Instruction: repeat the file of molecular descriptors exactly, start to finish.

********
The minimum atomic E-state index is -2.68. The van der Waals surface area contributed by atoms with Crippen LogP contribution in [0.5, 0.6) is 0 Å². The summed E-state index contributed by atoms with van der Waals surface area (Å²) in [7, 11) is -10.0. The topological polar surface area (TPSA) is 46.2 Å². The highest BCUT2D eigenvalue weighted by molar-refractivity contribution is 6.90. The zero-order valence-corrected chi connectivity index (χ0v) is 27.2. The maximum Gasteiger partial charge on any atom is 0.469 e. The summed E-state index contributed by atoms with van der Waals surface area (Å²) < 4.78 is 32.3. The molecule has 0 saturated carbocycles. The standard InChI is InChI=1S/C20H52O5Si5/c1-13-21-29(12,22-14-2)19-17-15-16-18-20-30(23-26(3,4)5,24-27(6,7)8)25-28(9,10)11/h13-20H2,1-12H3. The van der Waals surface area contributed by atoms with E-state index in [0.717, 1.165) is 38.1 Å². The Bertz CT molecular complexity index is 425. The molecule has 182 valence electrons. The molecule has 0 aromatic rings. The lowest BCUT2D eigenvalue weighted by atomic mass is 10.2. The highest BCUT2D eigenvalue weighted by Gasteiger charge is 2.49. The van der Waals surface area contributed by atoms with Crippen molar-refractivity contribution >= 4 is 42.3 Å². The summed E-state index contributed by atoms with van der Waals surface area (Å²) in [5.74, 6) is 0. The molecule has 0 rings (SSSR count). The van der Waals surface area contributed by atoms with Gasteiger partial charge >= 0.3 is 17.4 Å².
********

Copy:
The minimum atomic E-state index is -2.68. The van der Waals surface area contributed by atoms with Crippen LogP contribution in [0.5, 0.6) is 0 Å². The summed E-state index contributed by atoms with van der Waals surface area (Å²) in [7, 11) is -10.0. The topological polar surface area (TPSA) is 46.2 Å². The highest BCUT2D eigenvalue weighted by molar-refractivity contribution is 6.90. The zero-order valence-corrected chi connectivity index (χ0v) is 27.2. The maximum Gasteiger partial charge on any atom is 0.469 e. The summed E-state index contributed by atoms with van der Waals surface area (Å²) < 4.78 is 32.3. The molecule has 0 saturated carbocycles. The standard InChI is InChI=1S/C20H52O5Si5/c1-13-21-29(12,22-14-2)19-17-15-16-18-20-30(23-26(3,4)5,24-27(6,7)8)25-28(9,10)11/h13-20H2,1-12H3. The van der Waals surface area contributed by atoms with E-state index in [0.717, 1.165) is 38.1 Å². The Bertz CT molecular complexity index is 425. The molecule has 182 valence electrons. The molecule has 0 aromatic rings. The lowest BCUT2D eigenvalue weighted by atomic mass is 10.2. The highest BCUT2D eigenvalue weighted by Gasteiger charge is 2.49. The van der Waals surface area contributed by atoms with Crippen molar-refractivity contribution >= 4 is 42.3 Å². The summed E-state index contributed by atoms with van der Waals surface area (Å²) in [5.74, 6) is 0. The molecule has 0 rings (SSSR count). The van der Waals surface area contributed by atoms with Gasteiger partial charge >= 0.3 is 17.4 Å².